Drabek makes own mark on familiar path
Free agent improves as pitcher, dad with help from Cy Young winner
By Kelsie Heneghan / MiLB.com
With a seemingly innocuous act of talking to the grounds crew, Kyle Drabek set himself apart.
While tradition dictates a pitcher is to be left alone during a no-hit bid, the right-hander didn't want to be overwhelmed by his thoughts on July 4, 2010, so he welcomed some chitchat with the crew in the Double-A New Hampshire dugout. The content proved to be inconsequential 6 1/2 years later, but the company was key.
"It might've kept my mind off of it, instead of just sitting there alone, thinking about it, which probably helped," he said.
Unlike his son, Doug Drabek couldn't talk to anyone when he flirted with history on Aug. 3, 1990. The Pirates veteran kept to himself every time he pitched, leading rookies to probably think he was "some mean old grumpy man."
"I know some guys can talk and joke around and stuff, and it works for them and that's great. I kind of wish I had been able to do that, but I just didn't talk much," the 1990 Cy Young winner said.
While his father fell one out shy of a no-hitter, Kyle Drabek completed his bid. After the game, he called his dad, a pitching coach in the D-backs system, and his mom, who was nervously following along online.
For years, Kristy Drabek balanced her kids' schedules with her husband's. After collecting homework assignments from teachers, she would take kids Justin, Kyle and Kelsey to Spring Training for two weeks to spend time with their father. Once school got out, the four would go live with Doug in Pittsburgh or Houston, though it got harder once the kids had their own practices and games.
"[It was] pretty difficult because you don't get to see him much and technology back then wasn't as good so you would only be able to talk on the phone a little bit. We would wait for summer to be able to go visit him," Kyle Drabek said. "We would always watch his games and [my mom] would throw with me and my brother when he was gone. So she did a great job of that."
In the offseason, Doug Drabek practiced with his kids, and in retirement, he coached their various baseball teams, but he said it was tough for him to not be able to go to his sons' baseball and football games and his daughter's recitals during the '90s.
"She had to take them everywhere, take care of them," Doug Drabek said. "And you get used to it, but you still miss not being able to help out some."
Doug Drabek brought his kids to the field and reveled in watching them as bat boys during Spring Training. Some of Kyle Drabek's earliest memories are in the clubhouse while his father played for the Astros.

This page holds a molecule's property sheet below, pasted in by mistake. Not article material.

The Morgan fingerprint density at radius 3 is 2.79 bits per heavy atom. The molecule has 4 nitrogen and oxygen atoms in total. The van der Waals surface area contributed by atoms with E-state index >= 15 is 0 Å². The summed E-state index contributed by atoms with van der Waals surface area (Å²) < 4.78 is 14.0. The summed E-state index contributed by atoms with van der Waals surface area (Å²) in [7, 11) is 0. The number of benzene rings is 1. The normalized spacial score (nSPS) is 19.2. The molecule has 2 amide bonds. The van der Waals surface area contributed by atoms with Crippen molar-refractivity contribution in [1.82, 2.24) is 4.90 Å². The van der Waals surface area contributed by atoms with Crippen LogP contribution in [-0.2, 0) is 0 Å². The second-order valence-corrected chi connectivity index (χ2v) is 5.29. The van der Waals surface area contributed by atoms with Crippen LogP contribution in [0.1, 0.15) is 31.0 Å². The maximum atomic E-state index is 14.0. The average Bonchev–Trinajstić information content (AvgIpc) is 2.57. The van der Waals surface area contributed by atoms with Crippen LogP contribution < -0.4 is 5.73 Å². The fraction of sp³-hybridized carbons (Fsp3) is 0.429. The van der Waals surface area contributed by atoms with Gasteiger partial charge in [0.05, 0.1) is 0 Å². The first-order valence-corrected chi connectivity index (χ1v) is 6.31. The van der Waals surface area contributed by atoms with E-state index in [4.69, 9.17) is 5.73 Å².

"They're both very competitive. Kyle, I would say is even more; he's the most competitive person I know," Kristy Drabek said. "He doesn't like to lose if you're playing a game in the family room or whatever, he can't stand to lose. And Doug's the same way."
Although the competitive drive binds them, the Major League veteran doesn't see too many similarities when his son's on the mound. Doug Drabek sees himself as more of a finesse pitcher, rather than a power pitcher like the 29-year-old.
Kyle Drabek now has a son of his own to teach the game to following Cash's birth last June. But the best news in his life as a man coincided with the worst news for a professional athlete.
"It was kind of a blessing in disguise. I got released a few days before he was born, so I was able to see him every day instead of only being able to see him for the three-day period that we get," the new father said. "And it's a pretty amazing thing."
Following his stint with the D-backs and extended paternity leave, the Giants signed the 6-foot-2 hurler on July 12 and sent him to the Rookie-level Arizona League in hopes of converting him into a shortstop or third baseman. While Drabek hadn't planned on staying in Grand Canyon State for the rest of the season, he cherished the extra time he got to spend with his family.
"I was lucky enough to be able to see [Cash] every day, and I got to imagine that it would be pretty hard for everyone else who only has the three days to see the kid be born and then you have to leave again," he said. "You pretty much can't see him for a few months because you don't want to fly with a newborn."
This spring, Kyle Drabek is looking to follow his father's lead once again. Currently a free agent, he hopes to find a new team before the season starts, even though that would mean returning to the difficult life of travel away from his family.
With the advance of technology, Doug Drabek knows it will be easier for his son to stay in touch with his family while on the road than when he himself was playing, encouraging Kyle to take advantage of video calling so Cash can hear and see him.
"I pretty much throughout my life took advice from him on baseball, and now I'm taking advice from him on being a father," the hopeful Minor Leaguer said. "He and my mom did a great job raising three kids, and so whatever advice I can I take from them, I take it to heart and just try to be the best father I can."